Sources: WIND, Bernstein analysis, as of 12/31/17.

Another
area of growth has been at the local government level. This has been a legacy
issue for China, as local governments enjoy a large degree of autonomy and have
historically accumulated high levels of indebtedness. Consequentially, this has
led local governments to borrow from local SOEs and affiliated private
companies to shore up their accounts. Here too, the federal government has
taken steps to rein in the problem, through surgical measures including cutting
excess capacities in troubled industries such as steel and coal.

The
rapid rise of household debt in the last few years is not particularly
disturbing to us. China’s household credit has been suppressed until recently,
as private households only obtained access to bank loans in 2003. A steep increase
in real estate prices has stimulated demand for mortgages which, along with the
rapid rise of online consumer lending, have jointly contributed to much of the
rise of household debt. In general, however, the value of mortgages in China
remains under control, especially compared with mortgages in the developed
world. Figure 9.

Figure 9: Mortgage loan-to-value ratio in China remains low
Property loan-to-value

Sources: Haver, PBoC, Bernstein Analysis, as of 12/31/2018.

Putting EM leverage into perspective

While
last year’s debt crises in Argentina and Turkey cast doubt on the
sustainability of EM leverage, it would be a mistake to draw the conclusion
that there are widespread structural fragilities in the system. The increase in
the EM debt level in the last decade was almost entirely driven by China as a
result of the country’s sheer size and growth pace. We believe, outside of
China, there are no systemic concerns about debt levels, current accounts,
external borrowing, or fiscal balances.

Inevitably,
China’s growth will slip due to trade-related external challenges, slower
credit growth, the country’s focus on deleveraging, and its more cautious
stance on local government spending. However, the country is well-equipped to
tackle any leverage concerns, thanks to its massive savings and fiscal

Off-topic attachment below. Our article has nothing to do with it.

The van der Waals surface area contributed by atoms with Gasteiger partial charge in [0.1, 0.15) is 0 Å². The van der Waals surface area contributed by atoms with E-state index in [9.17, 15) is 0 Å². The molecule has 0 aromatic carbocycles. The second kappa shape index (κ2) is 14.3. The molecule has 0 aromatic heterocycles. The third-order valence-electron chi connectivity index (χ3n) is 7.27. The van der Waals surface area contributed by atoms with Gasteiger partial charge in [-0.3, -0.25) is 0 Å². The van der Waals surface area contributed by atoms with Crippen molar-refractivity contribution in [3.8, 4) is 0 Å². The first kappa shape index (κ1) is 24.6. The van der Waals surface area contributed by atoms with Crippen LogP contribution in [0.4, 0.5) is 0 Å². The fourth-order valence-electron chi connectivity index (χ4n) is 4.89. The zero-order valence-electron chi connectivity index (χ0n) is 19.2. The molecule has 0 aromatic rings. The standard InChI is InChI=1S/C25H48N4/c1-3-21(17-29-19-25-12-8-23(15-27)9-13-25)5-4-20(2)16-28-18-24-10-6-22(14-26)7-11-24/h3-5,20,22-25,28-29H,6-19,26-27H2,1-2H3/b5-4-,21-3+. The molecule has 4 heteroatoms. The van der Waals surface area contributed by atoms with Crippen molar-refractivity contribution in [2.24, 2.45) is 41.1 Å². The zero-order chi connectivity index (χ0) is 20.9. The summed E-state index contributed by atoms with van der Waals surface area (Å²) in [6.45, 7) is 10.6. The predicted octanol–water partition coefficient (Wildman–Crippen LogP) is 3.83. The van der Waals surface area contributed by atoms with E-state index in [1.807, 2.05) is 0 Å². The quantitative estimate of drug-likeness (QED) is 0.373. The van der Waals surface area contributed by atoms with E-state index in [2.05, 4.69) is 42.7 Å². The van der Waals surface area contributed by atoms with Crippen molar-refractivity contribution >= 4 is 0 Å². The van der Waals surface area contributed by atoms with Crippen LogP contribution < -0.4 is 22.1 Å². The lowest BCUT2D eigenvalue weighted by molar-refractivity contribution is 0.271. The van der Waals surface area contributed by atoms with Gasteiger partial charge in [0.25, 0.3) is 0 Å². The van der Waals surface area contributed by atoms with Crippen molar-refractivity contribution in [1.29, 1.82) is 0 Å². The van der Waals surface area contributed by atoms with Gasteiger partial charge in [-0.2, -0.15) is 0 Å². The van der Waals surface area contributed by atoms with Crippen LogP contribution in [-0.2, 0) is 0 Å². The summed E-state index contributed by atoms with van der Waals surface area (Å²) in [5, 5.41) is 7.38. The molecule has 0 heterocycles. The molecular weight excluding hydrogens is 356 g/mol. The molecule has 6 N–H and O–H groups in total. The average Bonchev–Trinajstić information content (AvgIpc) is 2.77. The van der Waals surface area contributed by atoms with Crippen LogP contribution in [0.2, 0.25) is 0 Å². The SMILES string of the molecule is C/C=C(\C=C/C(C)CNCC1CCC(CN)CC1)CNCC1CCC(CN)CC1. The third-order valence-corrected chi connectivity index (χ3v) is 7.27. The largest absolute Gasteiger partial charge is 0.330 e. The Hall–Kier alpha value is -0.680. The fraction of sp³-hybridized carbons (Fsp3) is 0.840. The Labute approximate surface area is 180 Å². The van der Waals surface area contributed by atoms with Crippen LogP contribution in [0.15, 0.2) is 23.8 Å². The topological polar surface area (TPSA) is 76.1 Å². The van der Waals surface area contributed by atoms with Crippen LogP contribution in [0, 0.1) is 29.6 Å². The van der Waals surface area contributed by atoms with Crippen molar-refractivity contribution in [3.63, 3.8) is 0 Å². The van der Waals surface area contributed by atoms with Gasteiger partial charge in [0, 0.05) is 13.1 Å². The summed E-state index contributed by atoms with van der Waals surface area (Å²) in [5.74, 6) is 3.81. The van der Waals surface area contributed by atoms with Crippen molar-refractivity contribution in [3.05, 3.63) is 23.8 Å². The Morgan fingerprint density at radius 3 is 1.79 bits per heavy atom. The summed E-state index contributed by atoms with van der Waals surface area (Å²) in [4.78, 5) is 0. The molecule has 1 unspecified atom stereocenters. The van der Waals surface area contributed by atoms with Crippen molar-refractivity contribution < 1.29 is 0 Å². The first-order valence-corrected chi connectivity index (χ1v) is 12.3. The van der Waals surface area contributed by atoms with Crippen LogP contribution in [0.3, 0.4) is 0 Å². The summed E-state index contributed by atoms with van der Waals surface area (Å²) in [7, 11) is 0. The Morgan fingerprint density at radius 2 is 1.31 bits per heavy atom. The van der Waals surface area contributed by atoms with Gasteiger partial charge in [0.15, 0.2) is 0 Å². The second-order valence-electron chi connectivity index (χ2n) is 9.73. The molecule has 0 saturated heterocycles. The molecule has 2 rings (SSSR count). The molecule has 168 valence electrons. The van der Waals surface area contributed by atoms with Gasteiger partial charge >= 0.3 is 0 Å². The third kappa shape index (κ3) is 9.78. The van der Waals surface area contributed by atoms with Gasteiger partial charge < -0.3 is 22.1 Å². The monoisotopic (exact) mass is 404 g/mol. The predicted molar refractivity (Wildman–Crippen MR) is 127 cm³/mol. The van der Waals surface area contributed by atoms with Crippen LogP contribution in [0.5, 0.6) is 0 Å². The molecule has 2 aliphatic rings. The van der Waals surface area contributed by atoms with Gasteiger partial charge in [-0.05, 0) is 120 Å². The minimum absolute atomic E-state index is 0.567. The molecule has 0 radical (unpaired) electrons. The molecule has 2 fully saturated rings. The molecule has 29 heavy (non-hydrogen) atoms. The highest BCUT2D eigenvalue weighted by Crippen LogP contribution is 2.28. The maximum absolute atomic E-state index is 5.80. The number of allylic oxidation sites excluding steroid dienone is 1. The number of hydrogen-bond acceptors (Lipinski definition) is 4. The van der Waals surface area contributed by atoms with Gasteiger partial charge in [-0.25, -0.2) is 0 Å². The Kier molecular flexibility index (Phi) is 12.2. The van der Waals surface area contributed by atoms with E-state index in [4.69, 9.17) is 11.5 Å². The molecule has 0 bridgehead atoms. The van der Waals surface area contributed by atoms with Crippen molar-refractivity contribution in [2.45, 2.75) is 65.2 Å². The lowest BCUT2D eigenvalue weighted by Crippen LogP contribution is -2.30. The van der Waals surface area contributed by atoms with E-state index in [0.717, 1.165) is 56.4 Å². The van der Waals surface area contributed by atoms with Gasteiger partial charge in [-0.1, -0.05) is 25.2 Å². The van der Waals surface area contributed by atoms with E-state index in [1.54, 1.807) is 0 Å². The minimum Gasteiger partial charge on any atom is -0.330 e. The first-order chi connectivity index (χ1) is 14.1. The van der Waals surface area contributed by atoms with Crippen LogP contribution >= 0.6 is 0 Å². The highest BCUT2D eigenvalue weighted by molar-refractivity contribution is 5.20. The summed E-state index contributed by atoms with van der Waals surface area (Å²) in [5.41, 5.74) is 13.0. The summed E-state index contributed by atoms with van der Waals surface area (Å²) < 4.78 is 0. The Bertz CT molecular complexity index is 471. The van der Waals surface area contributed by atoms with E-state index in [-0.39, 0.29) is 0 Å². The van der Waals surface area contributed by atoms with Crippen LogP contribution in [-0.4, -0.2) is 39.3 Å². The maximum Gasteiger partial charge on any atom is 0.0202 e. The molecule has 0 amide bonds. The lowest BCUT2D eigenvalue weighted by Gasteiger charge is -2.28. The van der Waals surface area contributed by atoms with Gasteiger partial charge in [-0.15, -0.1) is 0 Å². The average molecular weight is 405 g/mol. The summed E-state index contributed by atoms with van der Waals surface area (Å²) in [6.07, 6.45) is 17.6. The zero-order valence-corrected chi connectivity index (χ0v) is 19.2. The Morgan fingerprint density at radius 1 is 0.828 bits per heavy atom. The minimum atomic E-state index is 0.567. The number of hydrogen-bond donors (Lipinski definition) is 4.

capacity. Remember, China is a net creditor with the largest FX reserve in the
world and has the wherewithal to resolve any debt issues internally and
gradually.

We
continue to believe that this environment of heightened market tension
associated with macro uncertainties favors those with an idiosyncratic approach
rather than momentum or passive strategies. It creates opportunities for
skilled active managers to unearth extraordinary companies with structural
growth drivers, durable competitive advantages, and real options that manifest
over time. 

Important Information

Blog header imager: Joseph Choi / Stocksy

The MSCI Emerging Markets Index is designed to measure equity
market performance of emerging markets. Indices are unmanaged and cannot be
purchased directly by investors.

The opinions referenced above are those of the authors. These
comments should not be construed as recommendations, but as an illustration of
broader themes. Forward-looking statements are not guarantees of future
results. They involve risks, uncertainties and assumptions; there can be no
assurance that actual results will not differ materially from expectations.

The mention of specific countries, industries, securities, issuers
or sectors does not constitute a recommendation on behalf of any fund or
Invesco.

Fixed-income investments are subject to credit risk of the issuer
and the effects of changing interest rates.

An investment in emerging market countries carries greater risks
compared to more developed economies.

Leverage created from borrowing or certain types of transactions
or instruments may impair liquidity, cause positions to be liquidated at an
unfavorable time, lose more than the amount invested, or increase volatility.

Fixed-income investments are subject to credit risk of the issuer
and the effects of changing interest rates.

An investment in emerging market countries carries greater risks
compared to more developed economies.

Leverage created from borrowing or certain types of transactions
or instruments may impair liquidity, cause positions to be liquidated at an
unfavorable time, lose more than the amount invested, or increase volatility.